Wednesday, August 26th, 2009

TestSwarm: Crowdsource your continuous tests for JavaScript

Category: JavaScript, Testing

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It has been a pleasure to watch John build TestSwarm and see its alpha release today. It is an ambitious project to help developers get real world testing across browsers. Here you can see it all at work:

John talks about some of the fun challenges:

TestSwarm ended up being a very challenging project to get to an alpha state (and probably will be even more challenging to get to a final release state). Dealing with cross-browser incompatibilities, cross-domain test suite execution, and asynchronous, distributed, client execution has been more than enough to make for a surprisingly difficult project. It’s mostly written in PHP and uses MySQL as a back end (allowing it to run in virtually any environment). Patches will absolutely be appreciated.

And, has a detailed look at the project. This is early days (hence alpha) yet beyond stabilization, John has the vision for some cool features:

  • A pastebin-like service where you can drop in code and see the results come back, from many browsers, in real-time.
  • IDE integration for sending minor changes out for quick testing.
  • Manual testing of user interface code. Pushing manual tests, with instructions, to users for them to walk through.
  • Distributing tests to any number of browsers, rather than a specific sub-set. (You could use this to embed a tiny iframe in your site to collect test results from a small sampling of our users.)
  • The ability to drive and test browser code or extensions.

What would you like to see?

More resources

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Posted by Dion Almaer at 1:01 pm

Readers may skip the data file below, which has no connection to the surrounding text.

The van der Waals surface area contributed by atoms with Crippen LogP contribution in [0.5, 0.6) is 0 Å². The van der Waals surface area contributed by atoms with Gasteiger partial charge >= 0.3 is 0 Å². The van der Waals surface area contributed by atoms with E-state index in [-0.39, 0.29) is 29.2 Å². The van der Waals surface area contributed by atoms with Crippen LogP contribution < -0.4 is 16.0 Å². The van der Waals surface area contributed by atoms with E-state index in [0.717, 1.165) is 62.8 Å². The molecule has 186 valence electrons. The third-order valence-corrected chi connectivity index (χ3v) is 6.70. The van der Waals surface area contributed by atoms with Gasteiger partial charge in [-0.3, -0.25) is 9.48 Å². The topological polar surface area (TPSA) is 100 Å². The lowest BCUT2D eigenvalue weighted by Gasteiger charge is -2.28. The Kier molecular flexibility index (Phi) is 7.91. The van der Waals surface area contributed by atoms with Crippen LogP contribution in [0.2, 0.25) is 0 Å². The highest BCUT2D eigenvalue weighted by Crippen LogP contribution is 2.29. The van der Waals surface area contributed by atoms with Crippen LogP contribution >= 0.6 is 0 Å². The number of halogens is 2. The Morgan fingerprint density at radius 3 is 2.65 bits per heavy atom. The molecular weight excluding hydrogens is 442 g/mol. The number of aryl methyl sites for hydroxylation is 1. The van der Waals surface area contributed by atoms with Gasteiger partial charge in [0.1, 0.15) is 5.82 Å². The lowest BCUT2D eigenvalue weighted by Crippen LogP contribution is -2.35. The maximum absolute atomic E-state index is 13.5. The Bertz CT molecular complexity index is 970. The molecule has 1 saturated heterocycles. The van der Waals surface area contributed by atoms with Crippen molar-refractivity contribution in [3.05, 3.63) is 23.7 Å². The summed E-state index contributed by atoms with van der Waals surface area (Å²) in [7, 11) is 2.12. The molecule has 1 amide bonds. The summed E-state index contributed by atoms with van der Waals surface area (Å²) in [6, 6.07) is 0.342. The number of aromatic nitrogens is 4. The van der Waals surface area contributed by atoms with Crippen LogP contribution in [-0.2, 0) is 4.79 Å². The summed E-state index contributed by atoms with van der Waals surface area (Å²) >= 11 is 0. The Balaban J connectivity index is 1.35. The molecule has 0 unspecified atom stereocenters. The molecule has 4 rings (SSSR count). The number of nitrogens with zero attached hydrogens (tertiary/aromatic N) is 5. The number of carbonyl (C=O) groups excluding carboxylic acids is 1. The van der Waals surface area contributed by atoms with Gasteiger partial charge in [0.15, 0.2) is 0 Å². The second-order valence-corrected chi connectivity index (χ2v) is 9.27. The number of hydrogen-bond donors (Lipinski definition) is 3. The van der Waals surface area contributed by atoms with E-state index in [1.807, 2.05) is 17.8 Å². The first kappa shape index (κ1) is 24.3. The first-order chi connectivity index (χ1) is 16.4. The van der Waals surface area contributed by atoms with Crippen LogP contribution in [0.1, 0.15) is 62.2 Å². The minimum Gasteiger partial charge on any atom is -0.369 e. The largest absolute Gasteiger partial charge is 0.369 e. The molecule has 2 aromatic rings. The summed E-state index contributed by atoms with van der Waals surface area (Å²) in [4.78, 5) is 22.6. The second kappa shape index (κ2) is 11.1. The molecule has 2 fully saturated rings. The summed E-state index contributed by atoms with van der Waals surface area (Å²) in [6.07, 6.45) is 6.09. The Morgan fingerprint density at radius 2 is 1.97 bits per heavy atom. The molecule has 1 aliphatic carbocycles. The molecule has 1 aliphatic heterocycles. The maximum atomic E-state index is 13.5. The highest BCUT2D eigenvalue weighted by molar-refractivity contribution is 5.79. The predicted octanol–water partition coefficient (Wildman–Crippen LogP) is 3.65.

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Why?

Comment by Darkimmortal — August 26, 2009

@Darkimmortal

Why?

Taking a look at http://wiki.github.com/jeresig/testswarm

“The primary goal of TestSwarm is to take the complicated, and time-consuming, process of running JavaScript test suites in multiple browsers and to grossly simplify it. It achieves this goal by providing all the tools necessary for creating a continuous integration workflow for your JavaScript project.”

In reality it is going to be most useful for people working on javascript libraries. But I certainly would make use of the pastebin-like service when it becomes available.

Comment by McDaid — August 27, 2009

This is yet again an amazing project from John. If you are not used to, or have not played with, continuous integration servers and such, you mght ask the question why?

However, I can promise you, once you get into continuous integration, you will be absolutely hooked.

Comment by ossreleasefeed — August 29, 2009

OK, so it works on A, B and C but not D, E, F or G.

That’s great information, so what do I do now?

Anyone?

Anyone?

Comment by NickTulett — September 4, 2009

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